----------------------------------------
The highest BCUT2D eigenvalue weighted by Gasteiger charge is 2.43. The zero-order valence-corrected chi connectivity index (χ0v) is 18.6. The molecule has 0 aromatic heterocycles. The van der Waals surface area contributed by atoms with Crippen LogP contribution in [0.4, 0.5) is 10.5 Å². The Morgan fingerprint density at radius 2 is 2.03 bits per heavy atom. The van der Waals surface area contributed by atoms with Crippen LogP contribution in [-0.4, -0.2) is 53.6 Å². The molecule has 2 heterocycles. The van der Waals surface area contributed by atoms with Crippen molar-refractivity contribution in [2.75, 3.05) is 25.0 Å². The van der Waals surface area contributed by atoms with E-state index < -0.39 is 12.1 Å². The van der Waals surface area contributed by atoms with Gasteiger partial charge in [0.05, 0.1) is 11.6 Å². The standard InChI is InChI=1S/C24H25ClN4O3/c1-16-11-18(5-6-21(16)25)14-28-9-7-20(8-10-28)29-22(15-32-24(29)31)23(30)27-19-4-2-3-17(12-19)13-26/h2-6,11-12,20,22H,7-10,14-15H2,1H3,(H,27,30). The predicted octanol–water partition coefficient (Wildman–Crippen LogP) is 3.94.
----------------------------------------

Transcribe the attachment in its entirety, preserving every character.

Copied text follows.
The highest BCUT2D eigenvalue weighted by Gasteiger charge is 2.43. The zero-order valence-corrected chi connectivity index (χ0v) is 18.6. The molecule has 0 aromatic heterocycles. The van der Waals surface area contributed by atoms with Crippen LogP contribution in [0.4, 0.5) is 10.5 Å². The Morgan fingerprint density at radius 2 is 2.03 bits per heavy atom. The van der Waals surface area contributed by atoms with Crippen LogP contribution in [-0.4, -0.2) is 53.6 Å². The molecule has 2 heterocycles. The van der Waals surface area contributed by atoms with Crippen molar-refractivity contribution in [2.75, 3.05) is 25.0 Å². The van der Waals surface area contributed by atoms with E-state index < -0.39 is 12.1 Å². The van der Waals surface area contributed by atoms with Gasteiger partial charge in [0.05, 0.1) is 11.6 Å². The standard InChI is InChI=1S/C24H25ClN4O3/c1-16-11-18(5-6-21(16)25)14-28-9-7-20(8-10-28)29-22(15-32-24(29)31)23(30)27-19-4-2-3-17(12-19)13-26/h2-6,11-12,20,22H,7-10,14-15H2,1H3,(H,27,30). The predicted octanol–water partition coefficient (Wildman–Crippen LogP) is 3.94.